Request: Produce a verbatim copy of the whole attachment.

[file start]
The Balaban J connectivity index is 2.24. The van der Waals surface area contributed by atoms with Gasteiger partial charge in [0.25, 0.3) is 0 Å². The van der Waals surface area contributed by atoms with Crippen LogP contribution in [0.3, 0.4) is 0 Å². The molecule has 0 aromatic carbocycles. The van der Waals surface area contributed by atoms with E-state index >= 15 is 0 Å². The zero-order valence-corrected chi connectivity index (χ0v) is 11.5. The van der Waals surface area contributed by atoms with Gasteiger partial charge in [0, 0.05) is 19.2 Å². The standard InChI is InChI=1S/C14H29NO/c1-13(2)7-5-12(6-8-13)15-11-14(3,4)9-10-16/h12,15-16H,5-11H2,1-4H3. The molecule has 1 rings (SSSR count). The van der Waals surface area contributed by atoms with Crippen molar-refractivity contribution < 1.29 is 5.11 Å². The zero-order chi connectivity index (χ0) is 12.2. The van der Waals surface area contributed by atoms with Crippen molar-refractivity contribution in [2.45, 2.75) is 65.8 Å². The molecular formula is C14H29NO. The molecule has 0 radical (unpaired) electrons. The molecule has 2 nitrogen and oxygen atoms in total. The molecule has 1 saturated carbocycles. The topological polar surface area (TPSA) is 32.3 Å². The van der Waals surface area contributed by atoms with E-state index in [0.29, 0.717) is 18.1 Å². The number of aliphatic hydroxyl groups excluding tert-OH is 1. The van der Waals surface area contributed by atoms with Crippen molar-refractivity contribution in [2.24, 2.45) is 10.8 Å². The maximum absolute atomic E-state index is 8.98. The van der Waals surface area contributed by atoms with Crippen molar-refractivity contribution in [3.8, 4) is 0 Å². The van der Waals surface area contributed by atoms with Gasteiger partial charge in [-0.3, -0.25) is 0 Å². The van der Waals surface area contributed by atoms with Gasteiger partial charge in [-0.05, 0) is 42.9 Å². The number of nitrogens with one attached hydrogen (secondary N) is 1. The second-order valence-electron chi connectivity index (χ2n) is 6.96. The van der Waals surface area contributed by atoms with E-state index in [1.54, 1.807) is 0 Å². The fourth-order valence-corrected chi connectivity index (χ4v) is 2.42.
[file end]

The Balaban J connectivity index is 2.24. The van der Waals surface area contributed by atoms with Gasteiger partial charge in [0.25, 0.3) is 0 Å². The van der Waals surface area contributed by atoms with Crippen LogP contribution in [0.3, 0.4) is 0 Å². The molecule has 0 aromatic carbocycles. The van der Waals surface area contributed by atoms with E-state index >= 15 is 0 Å². The zero-order valence-corrected chi connectivity index (χ0v) is 11.5. The van der Waals surface area contributed by atoms with Gasteiger partial charge in [0, 0.05) is 19.2 Å². The standard InChI is InChI=1S/C14H29NO/c1-13(2)7-5-12(6-8-13)15-11-14(3,4)9-10-16/h12,15-16H,5-11H2,1-4H3. The molecule has 1 rings (SSSR count). The van der Waals surface area contributed by atoms with Crippen molar-refractivity contribution < 1.29 is 5.11 Å². The zero-order chi connectivity index (χ0) is 12.2. The van der Waals surface area contributed by atoms with Crippen molar-refractivity contribution in [2.45, 2.75) is 65.8 Å². The molecular formula is C14H29NO. The molecule has 0 radical (unpaired) electrons. The molecule has 2 nitrogen and oxygen atoms in total. The molecule has 1 saturated carbocycles. The topological polar surface area (TPSA) is 32.3 Å². The van der Waals surface area contributed by atoms with E-state index in [0.29, 0.717) is 18.1 Å². The number of aliphatic hydroxyl groups excluding tert-OH is 1. The van der Waals surface area contributed by atoms with Crippen molar-refractivity contribution in [2.24, 2.45) is 10.8 Å². The maximum absolute atomic E-state index is 8.98. The van der Waals surface area contributed by atoms with Crippen molar-refractivity contribution in [3.8, 4) is 0 Å². The van der Waals surface area contributed by atoms with Gasteiger partial charge in [-0.3, -0.25) is 0 Å². The van der Waals surface area contributed by atoms with Gasteiger partial charge in [-0.05, 0) is 42.9 Å². The number of nitrogens with one attached hydrogen (secondary N) is 1. The second-order valence-electron chi connectivity index (χ2n) is 6.96. The van der Waals surface area contributed by atoms with E-state index in [1.54, 1.807) is 0 Å². The fourth-order valence-corrected chi connectivity index (χ4v) is 2.42.